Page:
After a morning spent watercoloring a few charcoal sketches, I buttoned up my coat and took to the dirt road near our home, which cascades down between cropland and flows between wild apple trees further on. This summer, the fields were seeded with corn. When they were at their height, the paper stalks formed castle walls on either side, green in summer, golden in autumn. Sapling maples fringe the road, bursting sweet berry-red to distract from the now-naked fields. Scattered kernels are the only vestige that a castle ever existed on this island.
As my boots were kicking up russet dust, my heart suddenly grew soft, soft enough to absorb the quiet blanketing the countryside, the warm tinge in the air, the pastel sky nestled against the tucked-away fields ahead. Another Rosary bead rolled between my thumb and forefinger, and I realized: God’s will does not always entail suffering. Sometimes it simply means resting in His presence, in His creation. Sometimes it means creating—whether a whimsical watercolor or homemaking with the thrift treasures I scavenged. Why do I often feel that to be accomplishing God’s will, I must be at least a little uncomfortable?
His will is that we love Him—but He also wills to love us. And He loves us by helping us to fall deeper in love with Himself. For me, loving Him is enjoying my husband’s company over a good meal. It is going out for lunch with a friend to share our ups and downs with each other. It is snuggling up by the lamp at night to read an enriching book. In such moments, I am drawn closer to Him through His goodness.
And then there are times when God’s will does indeed entail suffering—but only because suffering will help us to love Him more. If the cross will not lead to resurrection, He simply will not allow it—if this were not true, He would not have become the God-Man. Suffering, with Him, is never without purpose, never without fruit. And this fruit—greater love between Him and I—is only possible if I trust that, in this moment, it is better that I be more uncomfortable than not. This may mean folding the laundry when I’d rather be watercoloring, or writing rather than walking—and sometimes it means taking a Rosary walk rather than writing. It means living across the country from my mother and father and siblings, because here is where I am called to live. It means spending many hours alone, because I am called to write. It means surrendering my desire for a farmhouse and chickens and being willing to live in a city. He can foresee the path that will lead me to greater love—I cannot. And so I must trust.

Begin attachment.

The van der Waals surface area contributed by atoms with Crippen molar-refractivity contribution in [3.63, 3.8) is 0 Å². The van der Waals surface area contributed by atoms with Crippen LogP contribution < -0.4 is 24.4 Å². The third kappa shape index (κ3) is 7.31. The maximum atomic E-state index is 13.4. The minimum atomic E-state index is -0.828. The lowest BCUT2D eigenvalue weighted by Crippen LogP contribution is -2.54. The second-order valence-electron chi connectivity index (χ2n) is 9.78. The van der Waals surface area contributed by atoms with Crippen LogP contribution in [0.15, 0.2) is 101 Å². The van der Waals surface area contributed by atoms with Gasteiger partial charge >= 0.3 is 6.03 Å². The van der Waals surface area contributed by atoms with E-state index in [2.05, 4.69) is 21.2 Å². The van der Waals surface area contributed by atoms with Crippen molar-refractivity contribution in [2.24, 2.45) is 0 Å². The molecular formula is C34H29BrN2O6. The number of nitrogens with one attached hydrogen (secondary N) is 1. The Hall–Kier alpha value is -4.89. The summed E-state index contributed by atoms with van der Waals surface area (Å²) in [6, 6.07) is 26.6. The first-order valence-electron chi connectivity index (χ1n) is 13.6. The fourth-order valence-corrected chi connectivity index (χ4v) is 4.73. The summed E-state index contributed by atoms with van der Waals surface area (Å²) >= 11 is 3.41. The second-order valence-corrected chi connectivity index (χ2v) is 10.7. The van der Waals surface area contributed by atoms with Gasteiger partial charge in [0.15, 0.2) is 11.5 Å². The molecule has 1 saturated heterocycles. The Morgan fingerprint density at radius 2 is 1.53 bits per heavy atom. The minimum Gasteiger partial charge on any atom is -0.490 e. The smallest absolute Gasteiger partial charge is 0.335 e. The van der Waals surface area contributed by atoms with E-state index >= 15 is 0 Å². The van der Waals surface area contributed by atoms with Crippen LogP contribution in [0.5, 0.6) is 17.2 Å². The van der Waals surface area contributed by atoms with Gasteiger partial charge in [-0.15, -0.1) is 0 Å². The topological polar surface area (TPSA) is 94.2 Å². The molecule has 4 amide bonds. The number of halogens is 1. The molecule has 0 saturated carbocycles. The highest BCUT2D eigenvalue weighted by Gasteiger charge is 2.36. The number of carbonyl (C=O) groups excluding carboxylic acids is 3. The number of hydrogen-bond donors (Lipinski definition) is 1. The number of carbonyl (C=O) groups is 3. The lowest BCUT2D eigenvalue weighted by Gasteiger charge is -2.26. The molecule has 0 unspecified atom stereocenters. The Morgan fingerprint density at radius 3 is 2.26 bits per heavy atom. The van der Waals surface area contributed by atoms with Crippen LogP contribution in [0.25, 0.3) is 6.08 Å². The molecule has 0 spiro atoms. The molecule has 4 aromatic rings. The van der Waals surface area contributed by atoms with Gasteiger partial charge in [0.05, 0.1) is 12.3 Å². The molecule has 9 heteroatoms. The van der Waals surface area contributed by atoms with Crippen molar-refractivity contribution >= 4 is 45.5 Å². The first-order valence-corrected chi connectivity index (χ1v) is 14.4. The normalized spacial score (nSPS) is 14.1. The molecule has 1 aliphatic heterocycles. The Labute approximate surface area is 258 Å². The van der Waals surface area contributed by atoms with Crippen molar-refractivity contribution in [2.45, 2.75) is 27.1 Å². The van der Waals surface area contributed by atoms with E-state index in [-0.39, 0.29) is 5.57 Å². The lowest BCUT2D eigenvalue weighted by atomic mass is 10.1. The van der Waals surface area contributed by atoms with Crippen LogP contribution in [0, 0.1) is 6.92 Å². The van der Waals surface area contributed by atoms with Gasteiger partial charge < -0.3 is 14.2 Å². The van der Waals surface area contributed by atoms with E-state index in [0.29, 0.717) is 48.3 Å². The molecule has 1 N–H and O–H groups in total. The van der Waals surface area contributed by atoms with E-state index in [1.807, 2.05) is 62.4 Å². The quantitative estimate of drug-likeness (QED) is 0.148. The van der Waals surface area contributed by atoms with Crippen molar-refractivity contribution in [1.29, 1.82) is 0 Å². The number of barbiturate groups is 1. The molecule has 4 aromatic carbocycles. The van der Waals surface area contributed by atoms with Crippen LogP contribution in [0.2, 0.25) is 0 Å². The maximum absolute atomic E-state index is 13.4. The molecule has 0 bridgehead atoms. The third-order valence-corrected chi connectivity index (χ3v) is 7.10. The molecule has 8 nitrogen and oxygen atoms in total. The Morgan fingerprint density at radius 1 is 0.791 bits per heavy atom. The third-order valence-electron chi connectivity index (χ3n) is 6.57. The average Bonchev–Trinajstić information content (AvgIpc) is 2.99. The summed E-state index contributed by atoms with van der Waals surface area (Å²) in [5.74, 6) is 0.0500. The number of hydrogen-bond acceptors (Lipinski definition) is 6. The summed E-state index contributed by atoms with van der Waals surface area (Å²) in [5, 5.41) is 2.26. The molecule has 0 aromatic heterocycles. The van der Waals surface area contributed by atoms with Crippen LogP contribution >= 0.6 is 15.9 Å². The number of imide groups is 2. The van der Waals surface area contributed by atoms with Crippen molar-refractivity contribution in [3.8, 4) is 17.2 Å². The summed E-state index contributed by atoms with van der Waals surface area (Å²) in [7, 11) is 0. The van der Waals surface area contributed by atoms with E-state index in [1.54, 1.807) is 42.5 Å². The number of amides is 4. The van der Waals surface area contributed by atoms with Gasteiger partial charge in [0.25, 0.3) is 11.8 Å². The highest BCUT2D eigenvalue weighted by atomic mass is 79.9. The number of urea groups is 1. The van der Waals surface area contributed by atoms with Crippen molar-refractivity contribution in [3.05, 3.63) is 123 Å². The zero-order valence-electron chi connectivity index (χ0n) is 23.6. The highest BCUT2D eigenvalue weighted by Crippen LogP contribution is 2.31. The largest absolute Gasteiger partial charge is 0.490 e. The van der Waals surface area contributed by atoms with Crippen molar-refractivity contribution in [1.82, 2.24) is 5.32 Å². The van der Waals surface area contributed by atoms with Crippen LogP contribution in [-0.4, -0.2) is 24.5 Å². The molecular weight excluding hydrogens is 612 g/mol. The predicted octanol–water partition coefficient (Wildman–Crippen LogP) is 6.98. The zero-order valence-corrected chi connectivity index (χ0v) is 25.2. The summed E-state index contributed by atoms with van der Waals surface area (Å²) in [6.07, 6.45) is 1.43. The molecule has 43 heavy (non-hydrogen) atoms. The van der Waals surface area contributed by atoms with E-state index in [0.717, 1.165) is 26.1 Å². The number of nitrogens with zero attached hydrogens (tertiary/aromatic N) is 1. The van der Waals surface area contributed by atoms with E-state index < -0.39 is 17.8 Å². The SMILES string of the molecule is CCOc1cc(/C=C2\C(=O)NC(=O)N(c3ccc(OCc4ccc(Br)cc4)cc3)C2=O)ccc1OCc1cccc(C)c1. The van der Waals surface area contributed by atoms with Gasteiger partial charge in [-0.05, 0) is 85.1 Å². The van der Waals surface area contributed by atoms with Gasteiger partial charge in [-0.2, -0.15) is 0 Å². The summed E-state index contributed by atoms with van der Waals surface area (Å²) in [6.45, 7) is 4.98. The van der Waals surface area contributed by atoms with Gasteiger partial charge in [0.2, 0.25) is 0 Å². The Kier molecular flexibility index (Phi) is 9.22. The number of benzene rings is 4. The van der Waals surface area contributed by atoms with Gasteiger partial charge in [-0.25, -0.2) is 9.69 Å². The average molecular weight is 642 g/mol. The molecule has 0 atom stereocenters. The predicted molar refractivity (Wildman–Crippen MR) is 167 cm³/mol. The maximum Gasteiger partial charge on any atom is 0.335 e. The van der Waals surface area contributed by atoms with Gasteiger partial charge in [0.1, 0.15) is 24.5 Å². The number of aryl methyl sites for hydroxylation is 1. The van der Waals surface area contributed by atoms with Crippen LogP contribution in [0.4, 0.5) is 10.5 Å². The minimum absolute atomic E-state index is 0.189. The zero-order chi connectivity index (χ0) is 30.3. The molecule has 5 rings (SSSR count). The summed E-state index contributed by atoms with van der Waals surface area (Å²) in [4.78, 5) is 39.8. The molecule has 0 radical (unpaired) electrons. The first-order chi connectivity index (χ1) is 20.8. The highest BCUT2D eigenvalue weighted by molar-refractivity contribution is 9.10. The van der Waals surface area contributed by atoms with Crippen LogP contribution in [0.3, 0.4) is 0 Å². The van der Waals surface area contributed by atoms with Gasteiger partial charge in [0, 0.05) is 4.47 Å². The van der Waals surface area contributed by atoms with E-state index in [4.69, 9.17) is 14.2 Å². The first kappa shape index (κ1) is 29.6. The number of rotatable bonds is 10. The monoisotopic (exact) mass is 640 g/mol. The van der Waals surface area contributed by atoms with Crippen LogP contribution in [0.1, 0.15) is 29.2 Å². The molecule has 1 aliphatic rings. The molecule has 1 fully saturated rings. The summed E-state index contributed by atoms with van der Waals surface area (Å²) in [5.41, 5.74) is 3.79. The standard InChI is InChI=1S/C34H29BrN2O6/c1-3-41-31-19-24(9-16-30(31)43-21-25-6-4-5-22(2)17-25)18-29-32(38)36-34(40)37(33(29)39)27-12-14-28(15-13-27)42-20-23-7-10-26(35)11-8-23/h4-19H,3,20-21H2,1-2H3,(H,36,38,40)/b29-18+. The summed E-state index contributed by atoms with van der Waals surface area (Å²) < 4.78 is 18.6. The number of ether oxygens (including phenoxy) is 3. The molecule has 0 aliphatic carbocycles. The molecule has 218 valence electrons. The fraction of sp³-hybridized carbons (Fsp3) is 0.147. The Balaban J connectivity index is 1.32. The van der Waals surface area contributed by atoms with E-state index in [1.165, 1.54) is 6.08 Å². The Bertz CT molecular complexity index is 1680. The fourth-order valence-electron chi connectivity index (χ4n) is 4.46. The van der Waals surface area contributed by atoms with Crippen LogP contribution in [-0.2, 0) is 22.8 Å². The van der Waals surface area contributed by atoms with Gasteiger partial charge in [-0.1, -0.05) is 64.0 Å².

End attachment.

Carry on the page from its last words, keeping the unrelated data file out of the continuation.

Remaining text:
God’s will, I am coming to see, is never something to be feared, not even when it requires more than mere discomfort—but pain. Even the greatest tragedy He will allow if it will draw us closer to Him. No, He is not a sadistic God who enjoys watching us crawl to Him in our suffering. He is a God who knows that our greatest good is to fall in greater and greater love with Him. And so, whether His will is that I wander through the darkness of loneliness, searching for Light—or drink Lindor-infused cocoa on a Sunday afternoon, feet-to-feet with my husband, I do it for love of Him.